The Power Of Social Media In Sports

By Jeremy McDonald

SALEM, Ore.– As many coaches, high school and college, and athletic administrators tell their student-athlete’s ‘be careful of what you do with social media.  It could help or harm you down the road’.

But with the time of uncertainty with Coronavirus and sporting events being postponed and/or canceled, some High School Teams and travel ball squads are finding ways to keep their student-athletes involved individually and as teammates with one goal in mind:

Staying positive, staying focus and staying excited of the possibility of what could be ahead while staying healthy for that opportunity.

Cascade-grad Anthony Williams, who had brought home a State Title as a sprinter for the Cougars before returning as an assistant Sprints Coach, knows how important it is during this time to keep the kids involved during the Coronavirus Craze on Instagram.

“Social media continues to become a great tool for everything these days, especially outreach,” said Williams on Instagram.  “We’ve been able to engage with our Athletes quite well through continuous relative content and asking for them to also get involved by sharing their workouts.”

William’s son, Ashton, is on the team this year with the aspirations to out-do his father’s accomplishments

Under the tag ‘cascade_track_field’, the Cascade Track and Field team had seen their captains send in encouragement videos to inspire their teammates of the mission at hand of having fun, working hard and most importantly staying healthy.

“I’ve been very proud of our captains for stepping up and sending encouraging messages to the team. We’re also trying to get each coach to do some sort of talk to the team about what they can be doing to stay active and in shape,” said Cascade Head Coach Molly Gehley.  “This is a very hard time for all of our students and it seems to hit our athletes and especially our seniors most of all.

“It makes you realize how fortunate we are as coaches to be able to have the opportunity to work with so many great student athletes and the opportunity to be a part of each other ‘s life.”

The NW Vandals, a travel softball team based in Salem, have been posting up workouts, daily challenges and send messages to one another on their Facebook and Instagram platforms to keep their student-athletes in their program active during this crazy time.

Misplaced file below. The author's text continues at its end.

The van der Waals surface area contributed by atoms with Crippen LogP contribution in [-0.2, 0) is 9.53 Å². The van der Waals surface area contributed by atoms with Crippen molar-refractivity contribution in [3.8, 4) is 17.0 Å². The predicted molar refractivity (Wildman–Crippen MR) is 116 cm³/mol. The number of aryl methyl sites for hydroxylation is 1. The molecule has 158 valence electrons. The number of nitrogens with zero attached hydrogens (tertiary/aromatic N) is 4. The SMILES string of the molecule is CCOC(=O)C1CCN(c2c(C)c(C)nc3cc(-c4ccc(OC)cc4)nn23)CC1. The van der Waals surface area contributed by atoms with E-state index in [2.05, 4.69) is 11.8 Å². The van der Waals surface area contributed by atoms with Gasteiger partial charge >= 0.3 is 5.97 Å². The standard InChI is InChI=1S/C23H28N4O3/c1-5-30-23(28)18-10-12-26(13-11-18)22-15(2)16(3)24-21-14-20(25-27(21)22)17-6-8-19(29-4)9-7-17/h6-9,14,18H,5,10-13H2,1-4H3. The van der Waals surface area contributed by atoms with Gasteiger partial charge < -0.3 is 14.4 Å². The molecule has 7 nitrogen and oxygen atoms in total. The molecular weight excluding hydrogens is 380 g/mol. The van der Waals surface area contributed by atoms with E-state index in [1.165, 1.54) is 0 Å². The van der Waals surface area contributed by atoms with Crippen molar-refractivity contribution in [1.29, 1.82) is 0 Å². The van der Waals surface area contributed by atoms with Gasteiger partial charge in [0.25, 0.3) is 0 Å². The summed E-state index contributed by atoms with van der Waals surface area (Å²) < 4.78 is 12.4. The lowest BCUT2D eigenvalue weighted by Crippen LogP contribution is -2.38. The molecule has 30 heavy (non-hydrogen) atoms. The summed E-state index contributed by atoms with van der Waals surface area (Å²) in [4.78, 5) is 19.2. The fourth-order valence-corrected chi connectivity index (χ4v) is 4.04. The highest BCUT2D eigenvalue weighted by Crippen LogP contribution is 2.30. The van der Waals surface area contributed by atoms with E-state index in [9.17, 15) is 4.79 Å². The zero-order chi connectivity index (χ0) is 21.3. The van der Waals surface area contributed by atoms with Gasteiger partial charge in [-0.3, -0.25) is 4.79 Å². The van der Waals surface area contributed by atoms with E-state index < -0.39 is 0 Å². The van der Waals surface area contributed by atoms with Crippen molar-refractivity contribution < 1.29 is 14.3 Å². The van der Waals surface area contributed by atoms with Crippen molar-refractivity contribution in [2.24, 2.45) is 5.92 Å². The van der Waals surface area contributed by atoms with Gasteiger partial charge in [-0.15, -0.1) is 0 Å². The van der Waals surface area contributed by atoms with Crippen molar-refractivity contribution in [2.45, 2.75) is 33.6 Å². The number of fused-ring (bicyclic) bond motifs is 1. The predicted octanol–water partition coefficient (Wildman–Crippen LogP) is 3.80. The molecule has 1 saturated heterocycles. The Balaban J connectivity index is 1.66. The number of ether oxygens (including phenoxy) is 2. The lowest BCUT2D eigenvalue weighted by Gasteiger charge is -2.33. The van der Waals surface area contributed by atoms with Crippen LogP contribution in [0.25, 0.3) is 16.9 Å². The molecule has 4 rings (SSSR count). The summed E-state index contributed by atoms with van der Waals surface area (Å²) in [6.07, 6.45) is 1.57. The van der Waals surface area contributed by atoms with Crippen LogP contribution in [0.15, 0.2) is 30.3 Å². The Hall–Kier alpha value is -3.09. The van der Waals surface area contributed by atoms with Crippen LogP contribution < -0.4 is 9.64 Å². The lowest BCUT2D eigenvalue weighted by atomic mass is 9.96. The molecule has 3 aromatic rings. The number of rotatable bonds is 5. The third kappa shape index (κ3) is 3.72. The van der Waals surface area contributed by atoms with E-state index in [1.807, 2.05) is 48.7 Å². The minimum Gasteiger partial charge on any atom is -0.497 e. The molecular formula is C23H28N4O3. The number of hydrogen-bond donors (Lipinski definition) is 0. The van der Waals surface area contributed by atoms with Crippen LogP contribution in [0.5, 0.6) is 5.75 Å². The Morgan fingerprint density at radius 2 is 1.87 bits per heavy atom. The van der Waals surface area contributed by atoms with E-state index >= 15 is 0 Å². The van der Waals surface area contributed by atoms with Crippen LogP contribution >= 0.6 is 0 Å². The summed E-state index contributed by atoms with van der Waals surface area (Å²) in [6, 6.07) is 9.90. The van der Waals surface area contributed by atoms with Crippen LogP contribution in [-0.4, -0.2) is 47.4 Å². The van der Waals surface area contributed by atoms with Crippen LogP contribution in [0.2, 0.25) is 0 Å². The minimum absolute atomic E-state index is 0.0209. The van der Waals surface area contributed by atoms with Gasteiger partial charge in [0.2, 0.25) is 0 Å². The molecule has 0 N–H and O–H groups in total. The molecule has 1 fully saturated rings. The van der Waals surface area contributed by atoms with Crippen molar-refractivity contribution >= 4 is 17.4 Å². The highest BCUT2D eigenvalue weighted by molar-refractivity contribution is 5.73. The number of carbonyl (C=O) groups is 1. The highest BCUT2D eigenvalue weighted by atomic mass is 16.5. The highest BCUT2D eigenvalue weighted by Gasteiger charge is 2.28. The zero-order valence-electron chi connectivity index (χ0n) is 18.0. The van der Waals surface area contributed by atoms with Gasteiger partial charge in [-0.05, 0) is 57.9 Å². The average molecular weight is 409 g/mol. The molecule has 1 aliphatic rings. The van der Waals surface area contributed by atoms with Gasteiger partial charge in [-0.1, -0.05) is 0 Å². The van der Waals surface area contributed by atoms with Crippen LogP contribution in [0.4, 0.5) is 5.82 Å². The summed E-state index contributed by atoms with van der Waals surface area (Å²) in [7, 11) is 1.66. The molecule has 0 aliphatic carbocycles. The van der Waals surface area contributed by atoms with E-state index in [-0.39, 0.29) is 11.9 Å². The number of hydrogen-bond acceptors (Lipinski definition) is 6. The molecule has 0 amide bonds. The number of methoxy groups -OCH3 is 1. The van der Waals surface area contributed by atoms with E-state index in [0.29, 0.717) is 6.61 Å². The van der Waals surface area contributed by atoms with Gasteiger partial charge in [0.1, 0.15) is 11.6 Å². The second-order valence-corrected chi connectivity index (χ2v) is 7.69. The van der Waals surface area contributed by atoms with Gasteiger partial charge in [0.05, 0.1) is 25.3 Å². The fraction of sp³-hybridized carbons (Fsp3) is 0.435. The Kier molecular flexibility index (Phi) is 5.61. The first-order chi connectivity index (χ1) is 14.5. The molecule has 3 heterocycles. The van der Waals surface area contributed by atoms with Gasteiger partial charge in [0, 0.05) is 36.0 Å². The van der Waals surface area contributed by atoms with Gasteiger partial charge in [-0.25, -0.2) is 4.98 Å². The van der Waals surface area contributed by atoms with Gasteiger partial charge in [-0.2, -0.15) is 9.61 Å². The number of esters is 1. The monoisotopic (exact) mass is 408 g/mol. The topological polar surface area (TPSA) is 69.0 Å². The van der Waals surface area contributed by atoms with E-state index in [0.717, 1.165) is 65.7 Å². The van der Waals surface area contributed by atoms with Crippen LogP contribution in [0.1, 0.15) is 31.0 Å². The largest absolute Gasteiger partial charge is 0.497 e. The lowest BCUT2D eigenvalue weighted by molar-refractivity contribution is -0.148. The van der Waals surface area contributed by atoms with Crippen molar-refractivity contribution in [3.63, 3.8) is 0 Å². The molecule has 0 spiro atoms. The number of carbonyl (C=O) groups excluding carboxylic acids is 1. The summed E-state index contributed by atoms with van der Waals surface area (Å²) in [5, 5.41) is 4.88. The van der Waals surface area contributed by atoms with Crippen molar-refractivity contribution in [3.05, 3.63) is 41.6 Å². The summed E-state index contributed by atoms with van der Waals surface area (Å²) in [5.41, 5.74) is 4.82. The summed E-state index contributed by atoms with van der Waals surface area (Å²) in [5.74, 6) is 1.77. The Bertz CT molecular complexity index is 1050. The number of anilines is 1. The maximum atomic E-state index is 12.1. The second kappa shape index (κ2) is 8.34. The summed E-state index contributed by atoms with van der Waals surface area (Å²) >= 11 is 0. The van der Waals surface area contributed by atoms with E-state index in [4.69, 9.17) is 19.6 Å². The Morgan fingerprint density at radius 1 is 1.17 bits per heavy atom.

Marie Scott, who’s the organization owner and 16U Head Coach with the NW Vandals, knows how hard these times have been for not just them, but for someone like her daughter Mackenzie during these times.  Mackenzie is a freshman at South Salem High School this year.

“It is important to remember that this has not only impacted athletes, but it has impacted their parents as well. Parents get excited to watch their kids compete and to see how much they have improved from the previous year. In some cases, it will be the season that wasn’t for our seniors, which is heartbreaking in and of itself,” Scott said through IM.  “As an organization, we wanted to use social media platforms to keep people (athletes and parents) engaged, and have a little fun while doing it.

“We have been using Instagram and Facebook to send messages, create daily challenges between kids and teams, share videos and daily workouts that parents and kids can do together. It’s important to stay connected during times like these – we just have to be really creative as to how we do that.”

Western Oregon University softball  in Monmouth on Twitter are also finding ways to keep their players saying active with a fun little ‘field this ground ball and throw it to a teammate’ thread on Twitter.

All in the act to staying active and involved through these times.

And as we remain in this holding pattern of uncertainty with Coronavirus, teams are taking it to Social Media to help each other through these times to stay positive, stay focus and stay excited of the possibility of what could be ahead:

The hope and thrill of competition.

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